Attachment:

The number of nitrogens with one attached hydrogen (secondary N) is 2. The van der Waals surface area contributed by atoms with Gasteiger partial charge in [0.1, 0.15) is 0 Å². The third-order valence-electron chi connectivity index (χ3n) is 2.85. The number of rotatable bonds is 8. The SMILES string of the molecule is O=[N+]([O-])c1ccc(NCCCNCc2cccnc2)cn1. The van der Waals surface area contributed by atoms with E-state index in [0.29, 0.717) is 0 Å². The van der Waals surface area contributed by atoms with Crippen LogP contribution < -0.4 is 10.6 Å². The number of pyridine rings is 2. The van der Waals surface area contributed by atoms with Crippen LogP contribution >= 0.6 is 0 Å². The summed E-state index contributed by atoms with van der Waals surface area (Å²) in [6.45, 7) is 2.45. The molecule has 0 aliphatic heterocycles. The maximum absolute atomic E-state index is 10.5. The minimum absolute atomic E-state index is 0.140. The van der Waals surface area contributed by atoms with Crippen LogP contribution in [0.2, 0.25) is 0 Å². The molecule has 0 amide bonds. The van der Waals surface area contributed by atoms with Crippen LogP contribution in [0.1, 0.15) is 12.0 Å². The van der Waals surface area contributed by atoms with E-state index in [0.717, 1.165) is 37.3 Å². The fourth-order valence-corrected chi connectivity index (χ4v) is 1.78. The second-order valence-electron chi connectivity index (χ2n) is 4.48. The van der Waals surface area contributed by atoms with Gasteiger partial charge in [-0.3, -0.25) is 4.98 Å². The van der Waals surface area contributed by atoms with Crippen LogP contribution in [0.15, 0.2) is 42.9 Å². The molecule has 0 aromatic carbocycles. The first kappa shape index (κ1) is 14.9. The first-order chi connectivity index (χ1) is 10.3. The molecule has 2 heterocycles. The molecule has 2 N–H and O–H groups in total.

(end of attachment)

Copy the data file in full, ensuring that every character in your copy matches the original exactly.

The number of nitrogens with one attached hydrogen (secondary N) is 2. The van der Waals surface area contributed by atoms with Gasteiger partial charge in [0.1, 0.15) is 0 Å². The third-order valence-electron chi connectivity index (χ3n) is 2.85. The number of rotatable bonds is 8. The SMILES string of the molecule is O=[N+]([O-])c1ccc(NCCCNCc2cccnc2)cn1. The van der Waals surface area contributed by atoms with E-state index in [0.29, 0.717) is 0 Å². The van der Waals surface area contributed by atoms with Crippen LogP contribution < -0.4 is 10.6 Å². The number of pyridine rings is 2. The van der Waals surface area contributed by atoms with Crippen LogP contribution >= 0.6 is 0 Å². The summed E-state index contributed by atoms with van der Waals surface area (Å²) in [6.45, 7) is 2.45. The molecule has 0 aliphatic heterocycles. The maximum absolute atomic E-state index is 10.5. The minimum absolute atomic E-state index is 0.140. The van der Waals surface area contributed by atoms with Crippen LogP contribution in [0.2, 0.25) is 0 Å². The molecule has 0 amide bonds. The van der Waals surface area contributed by atoms with Crippen LogP contribution in [0.1, 0.15) is 12.0 Å². The van der Waals surface area contributed by atoms with E-state index in [0.717, 1.165) is 37.3 Å². The fourth-order valence-corrected chi connectivity index (χ4v) is 1.78. The second-order valence-electron chi connectivity index (χ2n) is 4.48. The van der Waals surface area contributed by atoms with Gasteiger partial charge in [-0.3, -0.25) is 4.98 Å². The van der Waals surface area contributed by atoms with Crippen LogP contribution in [0.15, 0.2) is 42.9 Å². The molecule has 0 aromatic carbocycles. The first kappa shape index (κ1) is 14.9. The first-order chi connectivity index (χ1) is 10.3. The molecule has 2 heterocycles. The molecule has 2 N–H and O–H groups in total.